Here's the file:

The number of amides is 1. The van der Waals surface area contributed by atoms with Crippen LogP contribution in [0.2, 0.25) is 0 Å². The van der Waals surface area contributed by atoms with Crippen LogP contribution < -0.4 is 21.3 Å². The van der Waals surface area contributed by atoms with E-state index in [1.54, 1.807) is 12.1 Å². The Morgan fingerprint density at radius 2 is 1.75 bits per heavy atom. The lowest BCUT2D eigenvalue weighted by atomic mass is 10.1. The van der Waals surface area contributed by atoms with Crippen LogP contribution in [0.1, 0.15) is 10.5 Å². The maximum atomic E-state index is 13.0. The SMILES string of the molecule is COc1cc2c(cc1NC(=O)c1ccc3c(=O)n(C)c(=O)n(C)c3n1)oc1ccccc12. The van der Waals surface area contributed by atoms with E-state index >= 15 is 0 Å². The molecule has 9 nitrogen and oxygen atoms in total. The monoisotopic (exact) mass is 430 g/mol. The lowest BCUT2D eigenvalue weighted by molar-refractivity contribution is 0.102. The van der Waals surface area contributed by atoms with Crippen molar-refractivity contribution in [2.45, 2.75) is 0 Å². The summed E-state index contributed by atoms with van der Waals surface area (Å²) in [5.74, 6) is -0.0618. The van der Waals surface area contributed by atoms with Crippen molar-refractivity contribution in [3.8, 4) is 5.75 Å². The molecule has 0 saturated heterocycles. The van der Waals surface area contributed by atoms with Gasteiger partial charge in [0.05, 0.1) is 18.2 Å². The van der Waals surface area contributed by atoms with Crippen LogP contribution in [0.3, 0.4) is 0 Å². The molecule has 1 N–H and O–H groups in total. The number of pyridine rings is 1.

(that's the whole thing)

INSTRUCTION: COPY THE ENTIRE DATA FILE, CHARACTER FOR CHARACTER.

The number of amides is 1. The van der Waals surface area contributed by atoms with Crippen LogP contribution in [0.2, 0.25) is 0 Å². The van der Waals surface area contributed by atoms with Crippen LogP contribution < -0.4 is 21.3 Å². The van der Waals surface area contributed by atoms with E-state index in [1.54, 1.807) is 12.1 Å². The Morgan fingerprint density at radius 2 is 1.75 bits per heavy atom. The lowest BCUT2D eigenvalue weighted by atomic mass is 10.1. The van der Waals surface area contributed by atoms with Crippen LogP contribution in [0.1, 0.15) is 10.5 Å². The maximum atomic E-state index is 13.0. The SMILES string of the molecule is COc1cc2c(cc1NC(=O)c1ccc3c(=O)n(C)c(=O)n(C)c3n1)oc1ccccc12. The van der Waals surface area contributed by atoms with E-state index >= 15 is 0 Å². The molecule has 9 nitrogen and oxygen atoms in total. The monoisotopic (exact) mass is 430 g/mol. The lowest BCUT2D eigenvalue weighted by molar-refractivity contribution is 0.102. The van der Waals surface area contributed by atoms with Crippen molar-refractivity contribution in [2.45, 2.75) is 0 Å². The summed E-state index contributed by atoms with van der Waals surface area (Å²) in [5.74, 6) is -0.0618. The van der Waals surface area contributed by atoms with Crippen molar-refractivity contribution in [3.8, 4) is 5.75 Å². The molecule has 0 saturated heterocycles. The van der Waals surface area contributed by atoms with Gasteiger partial charge in [0.05, 0.1) is 18.2 Å². The van der Waals surface area contributed by atoms with Crippen LogP contribution in [0.3, 0.4) is 0 Å². The molecule has 1 N–H and O–H groups in total. The number of pyridine rings is 1.